Why have they mentioned it specifically for a>0. Is t just a whim or is there any reason behind it?

I think its just a whim...but look at the fallacy below.

Your question reminded me the following from my textbook:
$\sqrt{-1}.\sqrt{-1}=\sqrt{(-1)^2}=1$

5. ah, yes but that's (-1)^(1/2 + 1/2) = -1 right?

6. Originally Posted by poorna

a) In my book it says, if a > 0, the a^(x+y) = (a^x)(a^y)
Why have they mentioned it specifically for a>0. Is t just a whim or is there any reason behind it?

b) Prove that this relation need not hold, if f: A-->B and X ,Y are subsets of A.
f(X ^ Y) = f(X) ^ f(Y)
So is it enough if I just give a counter example or should I prove it?
and is this example right?

Say f:A---->B given by f(x) = a for all x in A,
Let X = {1,2,3}
Y = {4,5}
so here X ^ Y is null,
whereas f(X) =f(Y) = {1}
so f(X^Y) need not be equal to f(X)^ f(Y)

c) If A = {1,2,....n} and B ={0,1}. How many functions map A into B? How many functions map A onto B?

I just wanted to know if my answer is correct.
# There are 2 functions which map A into B. That is I can say f(x) = 0 for all x in A. Or that f(x) = 1 for all x in B.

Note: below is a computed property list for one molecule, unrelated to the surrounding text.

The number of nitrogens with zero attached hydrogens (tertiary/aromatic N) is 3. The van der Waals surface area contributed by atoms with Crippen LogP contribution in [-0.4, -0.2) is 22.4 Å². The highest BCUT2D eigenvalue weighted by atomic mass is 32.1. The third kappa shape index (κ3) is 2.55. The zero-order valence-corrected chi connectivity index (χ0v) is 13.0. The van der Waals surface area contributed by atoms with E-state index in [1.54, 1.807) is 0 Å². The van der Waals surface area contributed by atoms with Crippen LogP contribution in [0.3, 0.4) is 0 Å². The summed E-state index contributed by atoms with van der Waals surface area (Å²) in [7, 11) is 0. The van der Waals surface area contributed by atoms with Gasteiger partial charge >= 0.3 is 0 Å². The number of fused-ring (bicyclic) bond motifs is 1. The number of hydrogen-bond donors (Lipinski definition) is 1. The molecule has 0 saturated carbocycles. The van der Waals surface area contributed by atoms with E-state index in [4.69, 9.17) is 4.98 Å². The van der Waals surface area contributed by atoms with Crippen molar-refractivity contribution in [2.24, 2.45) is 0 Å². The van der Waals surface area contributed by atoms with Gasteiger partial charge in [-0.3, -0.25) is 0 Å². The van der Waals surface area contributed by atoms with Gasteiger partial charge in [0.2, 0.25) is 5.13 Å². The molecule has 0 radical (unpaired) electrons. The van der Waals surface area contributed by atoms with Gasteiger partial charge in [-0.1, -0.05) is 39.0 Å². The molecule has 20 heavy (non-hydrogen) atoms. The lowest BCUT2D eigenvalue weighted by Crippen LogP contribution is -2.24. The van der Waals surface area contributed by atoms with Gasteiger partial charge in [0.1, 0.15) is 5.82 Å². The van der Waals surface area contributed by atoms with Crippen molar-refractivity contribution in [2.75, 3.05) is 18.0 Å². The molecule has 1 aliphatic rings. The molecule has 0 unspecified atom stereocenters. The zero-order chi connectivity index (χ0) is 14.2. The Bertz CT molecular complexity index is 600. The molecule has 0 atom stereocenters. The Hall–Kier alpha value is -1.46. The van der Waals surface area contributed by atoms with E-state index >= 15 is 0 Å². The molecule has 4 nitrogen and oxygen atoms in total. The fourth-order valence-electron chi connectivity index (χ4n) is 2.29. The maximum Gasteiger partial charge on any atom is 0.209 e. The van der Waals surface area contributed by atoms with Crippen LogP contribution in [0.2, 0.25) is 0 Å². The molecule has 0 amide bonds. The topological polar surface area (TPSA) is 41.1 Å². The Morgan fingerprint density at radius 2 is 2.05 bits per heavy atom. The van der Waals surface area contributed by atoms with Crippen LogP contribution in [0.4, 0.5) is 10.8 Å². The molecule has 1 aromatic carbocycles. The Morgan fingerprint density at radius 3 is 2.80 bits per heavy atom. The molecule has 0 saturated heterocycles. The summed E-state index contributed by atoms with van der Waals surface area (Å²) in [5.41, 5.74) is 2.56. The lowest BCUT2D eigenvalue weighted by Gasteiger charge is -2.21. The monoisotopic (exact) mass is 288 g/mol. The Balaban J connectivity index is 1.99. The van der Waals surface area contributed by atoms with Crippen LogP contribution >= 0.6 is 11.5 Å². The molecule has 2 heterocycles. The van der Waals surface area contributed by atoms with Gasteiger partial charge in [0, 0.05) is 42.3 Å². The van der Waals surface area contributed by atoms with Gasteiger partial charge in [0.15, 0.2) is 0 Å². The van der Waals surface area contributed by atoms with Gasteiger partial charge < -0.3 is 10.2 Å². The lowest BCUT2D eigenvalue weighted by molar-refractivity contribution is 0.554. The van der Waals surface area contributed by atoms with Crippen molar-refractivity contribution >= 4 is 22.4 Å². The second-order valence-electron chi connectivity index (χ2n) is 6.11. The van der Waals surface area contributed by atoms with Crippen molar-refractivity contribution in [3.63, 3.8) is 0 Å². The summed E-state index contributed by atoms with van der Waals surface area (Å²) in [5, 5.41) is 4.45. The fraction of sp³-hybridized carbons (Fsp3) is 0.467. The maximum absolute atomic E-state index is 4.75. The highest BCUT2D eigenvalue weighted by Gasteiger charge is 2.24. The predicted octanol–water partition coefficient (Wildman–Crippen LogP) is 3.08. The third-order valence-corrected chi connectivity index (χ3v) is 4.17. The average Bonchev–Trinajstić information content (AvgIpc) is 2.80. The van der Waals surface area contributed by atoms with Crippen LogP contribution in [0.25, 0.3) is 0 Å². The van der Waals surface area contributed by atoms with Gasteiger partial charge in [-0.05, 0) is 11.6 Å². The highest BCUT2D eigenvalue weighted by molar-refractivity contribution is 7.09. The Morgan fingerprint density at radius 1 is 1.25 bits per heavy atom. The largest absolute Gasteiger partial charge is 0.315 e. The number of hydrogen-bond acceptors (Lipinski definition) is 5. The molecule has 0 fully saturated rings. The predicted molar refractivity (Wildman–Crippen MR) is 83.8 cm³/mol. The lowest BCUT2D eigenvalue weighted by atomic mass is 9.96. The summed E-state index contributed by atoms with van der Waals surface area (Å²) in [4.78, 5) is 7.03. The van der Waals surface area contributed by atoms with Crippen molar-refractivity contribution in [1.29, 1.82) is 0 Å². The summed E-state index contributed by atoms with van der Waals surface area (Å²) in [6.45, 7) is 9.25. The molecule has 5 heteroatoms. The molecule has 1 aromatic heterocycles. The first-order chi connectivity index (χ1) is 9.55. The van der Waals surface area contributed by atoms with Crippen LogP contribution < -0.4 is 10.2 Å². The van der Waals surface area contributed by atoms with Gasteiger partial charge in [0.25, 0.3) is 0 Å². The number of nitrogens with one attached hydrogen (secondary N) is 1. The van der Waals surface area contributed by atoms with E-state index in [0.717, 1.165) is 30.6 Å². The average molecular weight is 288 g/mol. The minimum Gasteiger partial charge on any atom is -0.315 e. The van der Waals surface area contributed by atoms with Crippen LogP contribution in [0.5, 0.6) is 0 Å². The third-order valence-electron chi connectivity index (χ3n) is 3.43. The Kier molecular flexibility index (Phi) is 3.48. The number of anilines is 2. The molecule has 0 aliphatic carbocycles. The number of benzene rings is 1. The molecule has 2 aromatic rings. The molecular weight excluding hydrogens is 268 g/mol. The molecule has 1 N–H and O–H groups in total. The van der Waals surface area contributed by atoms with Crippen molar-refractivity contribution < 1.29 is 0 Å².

# From what I could see there are (2^n - 2) functions.
That is, i can map a element to one, and n-1 elements to the other - there are nC1 ways to do it.
I can may 2 elements to one, and n-2 elements to the other - there are nC2 ways to do it.
..
Similarly I can map n-1 elements to one, and 1 element to the other - there are nC(n-1) ways to do it.

So total number of ways to do it is nC1 + nC2 +.... nC(n-1) = 2^n-2

So are these right?
Have I gone wrong anywhere?

For the (b) part ,since $X\cap Y = \emptyset$,you must prove 1st that :

$f(\emptyset) = \emptyset$ so you can show:

$f(X\cap Y)\neq f(X)\cap f(Y)$.

Also how do you prove that:

f({1,2,3}) = {1} ??

It would be easier if you put :

X ={1} and Y ={2}

FOR the (c) part,according to your formula for n=2 we have that:

$2^n - 2 = 2^2 -2 = 4 -2 =2$

Here is a counter example:

A = {1,2} , B={ a,b},then we have the following functions:

1) f(1) = a , f(2) =a

2) f(1) = b ,f(2 ) = b

3) f(1) = a ,f(2) = b

4) f(1) = b , f(2) = a

7. Originally Posted by xalk